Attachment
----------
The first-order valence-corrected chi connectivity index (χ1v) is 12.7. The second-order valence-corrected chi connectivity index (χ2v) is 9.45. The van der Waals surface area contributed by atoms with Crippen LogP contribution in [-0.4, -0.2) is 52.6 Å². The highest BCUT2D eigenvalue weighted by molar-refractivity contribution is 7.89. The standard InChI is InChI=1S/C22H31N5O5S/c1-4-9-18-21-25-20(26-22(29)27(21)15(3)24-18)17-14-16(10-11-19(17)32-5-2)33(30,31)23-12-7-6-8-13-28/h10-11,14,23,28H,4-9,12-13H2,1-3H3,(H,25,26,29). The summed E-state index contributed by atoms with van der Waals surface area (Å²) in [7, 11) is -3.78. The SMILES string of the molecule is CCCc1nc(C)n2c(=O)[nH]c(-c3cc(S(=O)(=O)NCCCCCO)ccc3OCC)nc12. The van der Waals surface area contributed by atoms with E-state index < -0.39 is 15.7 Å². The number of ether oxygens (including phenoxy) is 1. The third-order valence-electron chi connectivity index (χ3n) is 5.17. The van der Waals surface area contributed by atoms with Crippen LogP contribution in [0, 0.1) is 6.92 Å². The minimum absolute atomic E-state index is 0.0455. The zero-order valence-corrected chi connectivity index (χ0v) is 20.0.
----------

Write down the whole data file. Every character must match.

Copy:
The first-order valence-corrected chi connectivity index (χ1v) is 12.7. The second-order valence-corrected chi connectivity index (χ2v) is 9.45. The van der Waals surface area contributed by atoms with Crippen LogP contribution in [-0.4, -0.2) is 52.6 Å². The highest BCUT2D eigenvalue weighted by molar-refractivity contribution is 7.89. The standard InChI is InChI=1S/C22H31N5O5S/c1-4-9-18-21-25-20(26-22(29)27(21)15(3)24-18)17-14-16(10-11-19(17)32-5-2)33(30,31)23-12-7-6-8-13-28/h10-11,14,23,28H,4-9,12-13H2,1-3H3,(H,25,26,29). The summed E-state index contributed by atoms with van der Waals surface area (Å²) in [7, 11) is -3.78. The SMILES string of the molecule is CCCc1nc(C)n2c(=O)[nH]c(-c3cc(S(=O)(=O)NCCCCCO)ccc3OCC)nc12. The van der Waals surface area contributed by atoms with E-state index < -0.39 is 15.7 Å². The number of ether oxygens (including phenoxy) is 1. The third-order valence-electron chi connectivity index (χ3n) is 5.17. The van der Waals surface area contributed by atoms with Crippen LogP contribution in [0, 0.1) is 6.92 Å². The minimum absolute atomic E-state index is 0.0455. The zero-order valence-corrected chi connectivity index (χ0v) is 20.0.